Sebelius: We're working the kinks out of Obamacare enrollment
The glitches in the government’s computer system that have been causing frustration for millions of Americans trying to sign up for health insurance under the Affordable Care Act are being worked out, Health and Human Services Secretary Kathleen Sebelius said in Cincinnati Wednesday.
“I will be the first to tell you that the web site launch was rockier than we wanted it to be,’’ Sebelius, a Cincinnati native said at a forum on the Affordable Health Care Act – also known as Obamacare –at Cincinnati State Technical and Community College Wednesday.
Americans without health insurance could start signing up for health care plans offered under Obamacare on Oct. 1; and there has been much criticism of Sebelius’ department, which operates the system, for the long waits and computer system failures so far.
The complaints were so great that, earlier this week, White House spokesman Jay Carney told reporters that President Obama has “full confidence” in his Health and Human Services Secretary.
Sebelius said repeatedly Monday that the bugs are being worked out of the system.
“Two weeks later, there are vast improvements, but we are still not satisfied,’’ said Sebelius, a former Kansas governor who is the daughter of the late Ohio governor John Gilligan.
After the forum, Sebelius told reporters that she wanted to assure those who have had trouble with the website, healthcare.gov, “to come back and visit the web site again.”
Sebelius said people can also call the government’s health insurance marketplace at 1-800-318-2596 “and talk to a human being who can walk you through the process.”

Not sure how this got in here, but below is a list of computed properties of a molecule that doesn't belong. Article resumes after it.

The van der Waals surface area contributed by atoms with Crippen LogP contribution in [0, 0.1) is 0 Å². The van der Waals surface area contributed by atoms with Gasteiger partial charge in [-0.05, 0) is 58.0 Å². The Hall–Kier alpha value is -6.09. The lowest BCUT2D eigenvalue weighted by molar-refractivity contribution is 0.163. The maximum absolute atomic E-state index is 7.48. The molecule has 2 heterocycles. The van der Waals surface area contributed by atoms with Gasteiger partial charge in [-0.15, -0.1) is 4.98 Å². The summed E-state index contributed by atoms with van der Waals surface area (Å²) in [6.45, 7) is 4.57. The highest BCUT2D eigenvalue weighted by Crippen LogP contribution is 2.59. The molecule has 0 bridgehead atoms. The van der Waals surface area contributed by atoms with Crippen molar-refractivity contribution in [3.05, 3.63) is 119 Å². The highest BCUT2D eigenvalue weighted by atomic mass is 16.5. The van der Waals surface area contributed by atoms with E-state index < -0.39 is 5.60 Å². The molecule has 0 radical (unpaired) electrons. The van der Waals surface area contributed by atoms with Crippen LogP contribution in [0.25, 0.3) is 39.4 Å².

With a six month enrollment period, there is still plenty of time for uninsured Americans to go online and choose a health care plan, Sebelius said.
“No one has lost any opportunity,’’ Sebelius said. “The enrollment is open until March 31st.”
At the forum, which was moderated by Cincinnati State president O’dell Owens, Sebelius said there are 1.4 million Ohioans who are uninsured, including about 175,000 in southwest Ohio.
Many will be eligible for government subsidies for their health insurance, Sebelius said.
Having the Obamacare health care coverage exchange in place, Sebelius said, “is a great day for 1.4 million Ohioans who have never had the protection of Medicare or insurance provided by private employers."
Sebelius, a Democrat, also had high praise for Ohio’s Republican governor, John Kasich, who has decided to accept Obamacare’s Medicaid assistance, which will give health care coverage to about 275,000 Ohioans without insurance.
Kasich has decided to by-pass the Republican-controlled Ohio General Assembly, which opposed the Medicaid expansion, and is going directly to the Ohio Controlling Board, which appropriates money. The controlling board is expected to approve Medicaid expansion in Ohio on Monday.
“I’m pleased that the governor is moving forward,’’ said Sebelius. “It will mean hundreds of thousands of Ohioans who have no coverage now will be covered by Medicaid.”
Cincinnati health commissioner Noble A-W Maseru was on the panel at Cincinnati State with Sebelius. He said that about 14.7 percent of Cincinnatians have no health care insurance – about 43,000 people – and that many of them end up in the city’s five health clinics, at a cost of about $8 million a year.
“Our goal is to get as many of these people as possible enrolled by Dec. 15, so they can start getting benefits on Jan. 1,’’ Maseru said.
After Sebelius spoke to the media, a woman named Kathy Leugers from Montgomery approached reporters and told them that she is a part-time worker who buys her own health insurance for about $4,000 a year.
“I won’t be able to keep my present plan because it doesn’t meet all the mandates of Obamacare,’’ Lugers said. “Things like drug treatment or maternity coverage. I am 60 years old. To me, this isn’t fair.”